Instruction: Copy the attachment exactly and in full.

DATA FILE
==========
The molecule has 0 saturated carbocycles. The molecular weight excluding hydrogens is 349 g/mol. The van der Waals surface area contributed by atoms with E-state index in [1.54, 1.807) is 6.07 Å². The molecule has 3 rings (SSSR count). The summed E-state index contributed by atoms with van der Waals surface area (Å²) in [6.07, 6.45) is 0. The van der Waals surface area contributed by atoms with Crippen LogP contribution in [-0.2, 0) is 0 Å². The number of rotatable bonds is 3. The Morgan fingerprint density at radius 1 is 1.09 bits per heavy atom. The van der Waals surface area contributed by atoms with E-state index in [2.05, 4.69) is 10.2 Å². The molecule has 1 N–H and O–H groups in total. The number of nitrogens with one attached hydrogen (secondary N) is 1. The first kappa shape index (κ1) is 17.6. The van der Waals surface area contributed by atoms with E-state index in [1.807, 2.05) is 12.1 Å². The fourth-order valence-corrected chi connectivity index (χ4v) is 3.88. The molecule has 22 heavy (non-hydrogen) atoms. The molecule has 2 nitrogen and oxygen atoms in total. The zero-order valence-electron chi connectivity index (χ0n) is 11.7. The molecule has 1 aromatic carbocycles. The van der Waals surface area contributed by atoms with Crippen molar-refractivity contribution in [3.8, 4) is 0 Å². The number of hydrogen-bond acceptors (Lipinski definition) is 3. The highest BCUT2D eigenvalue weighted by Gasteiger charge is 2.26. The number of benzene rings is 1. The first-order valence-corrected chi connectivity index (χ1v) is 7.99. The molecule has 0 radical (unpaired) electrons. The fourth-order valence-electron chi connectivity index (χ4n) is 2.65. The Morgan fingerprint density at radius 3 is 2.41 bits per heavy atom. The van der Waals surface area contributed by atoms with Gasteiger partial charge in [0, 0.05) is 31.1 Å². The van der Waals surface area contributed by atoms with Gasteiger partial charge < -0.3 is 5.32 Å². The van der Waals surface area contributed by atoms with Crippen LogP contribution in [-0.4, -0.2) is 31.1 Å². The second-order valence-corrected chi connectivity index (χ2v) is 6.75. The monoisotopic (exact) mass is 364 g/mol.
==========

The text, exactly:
The molecule has 0 saturated carbocycles. The molecular weight excluding hydrogens is 349 g/mol. The van der Waals surface area contributed by atoms with E-state index in [1.54, 1.807) is 6.07 Å². The molecule has 3 rings (SSSR count). The summed E-state index contributed by atoms with van der Waals surface area (Å²) in [6.07, 6.45) is 0. The van der Waals surface area contributed by atoms with Crippen LogP contribution in [-0.2, 0) is 0 Å². The number of rotatable bonds is 3. The Morgan fingerprint density at radius 1 is 1.09 bits per heavy atom. The van der Waals surface area contributed by atoms with E-state index in [2.05, 4.69) is 10.2 Å². The molecule has 1 N–H and O–H groups in total. The number of nitrogens with one attached hydrogen (secondary N) is 1. The first kappa shape index (κ1) is 17.6. The van der Waals surface area contributed by atoms with E-state index in [1.807, 2.05) is 12.1 Å². The fourth-order valence-corrected chi connectivity index (χ4v) is 3.88. The molecule has 22 heavy (non-hydrogen) atoms. The molecule has 2 nitrogen and oxygen atoms in total. The zero-order valence-electron chi connectivity index (χ0n) is 11.7. The molecule has 1 aromatic carbocycles. The van der Waals surface area contributed by atoms with Crippen molar-refractivity contribution in [3.8, 4) is 0 Å². The number of hydrogen-bond acceptors (Lipinski definition) is 3. The highest BCUT2D eigenvalue weighted by Gasteiger charge is 2.26. The number of benzene rings is 1. The first-order valence-corrected chi connectivity index (χ1v) is 7.99. The molecule has 0 radical (unpaired) electrons. The fourth-order valence-electron chi connectivity index (χ4n) is 2.65. The Morgan fingerprint density at radius 3 is 2.41 bits per heavy atom. The van der Waals surface area contributed by atoms with Gasteiger partial charge in [0, 0.05) is 31.1 Å². The van der Waals surface area contributed by atoms with Gasteiger partial charge < -0.3 is 5.32 Å². The van der Waals surface area contributed by atoms with Crippen LogP contribution in [-0.4, -0.2) is 31.1 Å². The second-order valence-corrected chi connectivity index (χ2v) is 6.75. The monoisotopic (exact) mass is 364 g/mol.